Thomas addresses wide range of topics in address to University

In the State of the University address, Truman State University President Sue Thomas provided an update on the interconnected issues the University faced for the past year.

Thomas spoke about Truman’s budget, academic initiatives, faculty and staff compensation, mental health, and enrollment and retention.

She said she tried to keep the topics broad and relevant to what most people are talking about on campus.

“That’s what landed me on the idea of kind of combining [Joshua Fish’s] video with what’s going on in society,” Thomas said. “Here’s the factual information, how people perceive it, interpret it — those kinds of things can differ, but here’s the factual information on areas that I think are really important to the University.”
Thomas said she had to keep the number of issues she talked about to a sizable number because of the time constraint of the speech.

In her section on the University budget, Thomas said Truman should be reallocating funds to priorities. Missouri Gov. Mike Parson has recommended a flat appropriation with an additional $271,191 for the MoExcels Workforce Initiative, and an extra $2 million for maintenance and repairs. Thomas also reviewed the $400 tuition and fee increases over the past four years. In addition, she said only a portion of the total budget from the Pursue the Future Campaign is undesignated.

Thomas also talked about Truman’s decreasing enrollment and retention rates. She said Truman no longer has the highest retention rate in Missouri because Truman’s has dropped 6 percent in four years. Thomas said everyone in the Truman community should help with recruitment and retention.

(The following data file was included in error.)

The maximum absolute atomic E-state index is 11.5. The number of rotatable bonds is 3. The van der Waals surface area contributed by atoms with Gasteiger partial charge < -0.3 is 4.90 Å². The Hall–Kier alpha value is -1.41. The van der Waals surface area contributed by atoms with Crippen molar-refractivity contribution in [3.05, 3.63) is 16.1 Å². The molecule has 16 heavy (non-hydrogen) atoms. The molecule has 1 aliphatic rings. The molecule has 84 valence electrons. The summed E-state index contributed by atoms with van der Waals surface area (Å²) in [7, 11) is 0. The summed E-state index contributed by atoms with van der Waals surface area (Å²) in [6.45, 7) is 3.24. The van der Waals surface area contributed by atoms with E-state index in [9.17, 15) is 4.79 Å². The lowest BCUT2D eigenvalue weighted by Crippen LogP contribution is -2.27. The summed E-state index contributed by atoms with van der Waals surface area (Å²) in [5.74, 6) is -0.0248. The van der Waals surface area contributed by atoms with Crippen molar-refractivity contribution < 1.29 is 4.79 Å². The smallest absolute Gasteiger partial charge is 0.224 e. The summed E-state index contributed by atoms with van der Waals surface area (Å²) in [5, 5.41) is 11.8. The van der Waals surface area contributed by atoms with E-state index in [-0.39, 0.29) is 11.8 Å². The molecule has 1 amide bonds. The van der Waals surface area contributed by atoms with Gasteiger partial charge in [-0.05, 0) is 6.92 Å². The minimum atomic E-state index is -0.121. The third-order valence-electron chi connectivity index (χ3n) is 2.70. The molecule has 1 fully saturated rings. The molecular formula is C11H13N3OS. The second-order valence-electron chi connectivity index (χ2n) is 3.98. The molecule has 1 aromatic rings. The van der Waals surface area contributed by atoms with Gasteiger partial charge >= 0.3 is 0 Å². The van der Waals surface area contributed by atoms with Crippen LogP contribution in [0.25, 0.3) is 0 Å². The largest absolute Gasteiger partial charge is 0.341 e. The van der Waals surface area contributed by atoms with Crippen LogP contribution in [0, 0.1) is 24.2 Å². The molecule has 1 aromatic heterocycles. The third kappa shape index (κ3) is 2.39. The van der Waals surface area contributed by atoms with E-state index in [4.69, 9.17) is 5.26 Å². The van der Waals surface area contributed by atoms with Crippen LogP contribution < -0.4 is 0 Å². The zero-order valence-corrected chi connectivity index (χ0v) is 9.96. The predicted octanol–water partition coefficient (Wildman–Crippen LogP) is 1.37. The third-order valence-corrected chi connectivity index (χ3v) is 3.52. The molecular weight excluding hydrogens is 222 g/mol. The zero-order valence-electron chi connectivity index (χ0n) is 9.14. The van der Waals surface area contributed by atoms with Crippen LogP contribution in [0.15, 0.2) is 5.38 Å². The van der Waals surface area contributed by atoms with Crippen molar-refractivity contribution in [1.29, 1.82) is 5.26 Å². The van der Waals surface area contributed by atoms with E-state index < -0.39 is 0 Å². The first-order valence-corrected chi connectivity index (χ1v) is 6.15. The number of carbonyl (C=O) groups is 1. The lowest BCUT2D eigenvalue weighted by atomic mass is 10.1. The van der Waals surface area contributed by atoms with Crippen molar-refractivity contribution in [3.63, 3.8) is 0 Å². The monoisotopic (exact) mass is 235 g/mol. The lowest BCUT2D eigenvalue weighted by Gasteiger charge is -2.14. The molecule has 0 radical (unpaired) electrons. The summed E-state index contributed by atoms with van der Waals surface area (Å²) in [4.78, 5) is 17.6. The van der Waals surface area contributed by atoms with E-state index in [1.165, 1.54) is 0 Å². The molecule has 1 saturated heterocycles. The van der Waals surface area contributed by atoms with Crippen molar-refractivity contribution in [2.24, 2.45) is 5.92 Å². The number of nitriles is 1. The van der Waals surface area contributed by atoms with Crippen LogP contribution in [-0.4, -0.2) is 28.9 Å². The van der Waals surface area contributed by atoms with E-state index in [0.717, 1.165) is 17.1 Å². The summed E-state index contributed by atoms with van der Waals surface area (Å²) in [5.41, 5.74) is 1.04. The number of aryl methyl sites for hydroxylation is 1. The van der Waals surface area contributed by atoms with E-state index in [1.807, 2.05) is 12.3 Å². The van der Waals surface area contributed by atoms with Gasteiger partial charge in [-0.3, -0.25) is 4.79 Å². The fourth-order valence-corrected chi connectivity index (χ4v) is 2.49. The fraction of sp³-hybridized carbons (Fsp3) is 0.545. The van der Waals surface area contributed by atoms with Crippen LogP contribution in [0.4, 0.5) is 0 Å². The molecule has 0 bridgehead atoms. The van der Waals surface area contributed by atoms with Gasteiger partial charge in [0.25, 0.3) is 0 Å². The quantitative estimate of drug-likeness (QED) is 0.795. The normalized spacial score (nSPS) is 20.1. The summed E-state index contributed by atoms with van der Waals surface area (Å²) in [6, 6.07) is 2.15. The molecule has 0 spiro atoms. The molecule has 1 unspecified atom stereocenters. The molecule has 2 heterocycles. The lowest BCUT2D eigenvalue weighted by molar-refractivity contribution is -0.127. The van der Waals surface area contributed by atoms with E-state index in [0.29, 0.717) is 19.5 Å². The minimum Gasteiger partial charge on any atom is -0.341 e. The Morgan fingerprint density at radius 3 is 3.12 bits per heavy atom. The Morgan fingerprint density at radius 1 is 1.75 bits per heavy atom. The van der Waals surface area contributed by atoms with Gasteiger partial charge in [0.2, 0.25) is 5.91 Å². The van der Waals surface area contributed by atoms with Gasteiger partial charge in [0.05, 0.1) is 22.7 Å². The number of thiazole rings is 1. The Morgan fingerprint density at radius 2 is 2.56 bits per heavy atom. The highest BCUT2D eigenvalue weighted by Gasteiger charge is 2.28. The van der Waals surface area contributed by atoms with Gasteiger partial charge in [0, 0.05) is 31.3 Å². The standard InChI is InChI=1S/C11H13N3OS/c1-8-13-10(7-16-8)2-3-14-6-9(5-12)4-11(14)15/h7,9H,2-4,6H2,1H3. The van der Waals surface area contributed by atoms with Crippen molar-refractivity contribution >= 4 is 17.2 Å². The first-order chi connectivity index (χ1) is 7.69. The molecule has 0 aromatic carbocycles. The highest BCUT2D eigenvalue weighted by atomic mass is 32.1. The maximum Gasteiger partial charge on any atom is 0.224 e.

“If Truman’s going to end up in the very best place it can be, it’s up to all of us to contribute to that effort,” Thomas said. “People can contribute differently, but it’s the idea that we’re all Truman and we are all responsible for getting Truman to where we want to be.”

Thomas said the collective action behind the “one more” idea could have a large impact on University efforts.

Truman faculty and staff received a salary increase of 3 percent for fiscal year 2019 after not receiving one the previous year. Thomas said Truman’s non-tenure faculty compensation is lower than average. She also said the University’s decision to opt in to the minimum wage increase will have a domino effect on existing salaries, and they are planning those increases now.

“I think administration is well-engaged in [moving the University forward],” Thomas said. “Part of the discussion I think in the All-University [Meeting] is it’s not just the administration that needs to be engaged in this process. It needs to be all of us.”

On academics, Thomas said the University’s credit hour production is decreasing because enrollment is declining, four-year graduation rates are up and new students are bringing in more hours. There are a number of academic initiatives including The Dialogues, Truman’s new liberal arts curriculum, and the MoExcels programs.

Thomas also reported on students’ mental health based on the Healthy Minds Study conducted last year. The study indicates Truman students are abnormally prone to suicide ideation, but comparable to other universities in just about every other area surveyed. She said the University and JED committee is working to address the issue with a number of initiatives, but students should be leading the way to change the Typical Truman Student attitude.

Thomas said there is not a single deadline for when the University hopes to resolve the issues discussed in the address.

“Individual projects have deadlines that we should expect to see that work done, but I would say in terms of the campus moving forward, there’s no deadline,” Thomas said. “That will always be something that we are absolutely working on.”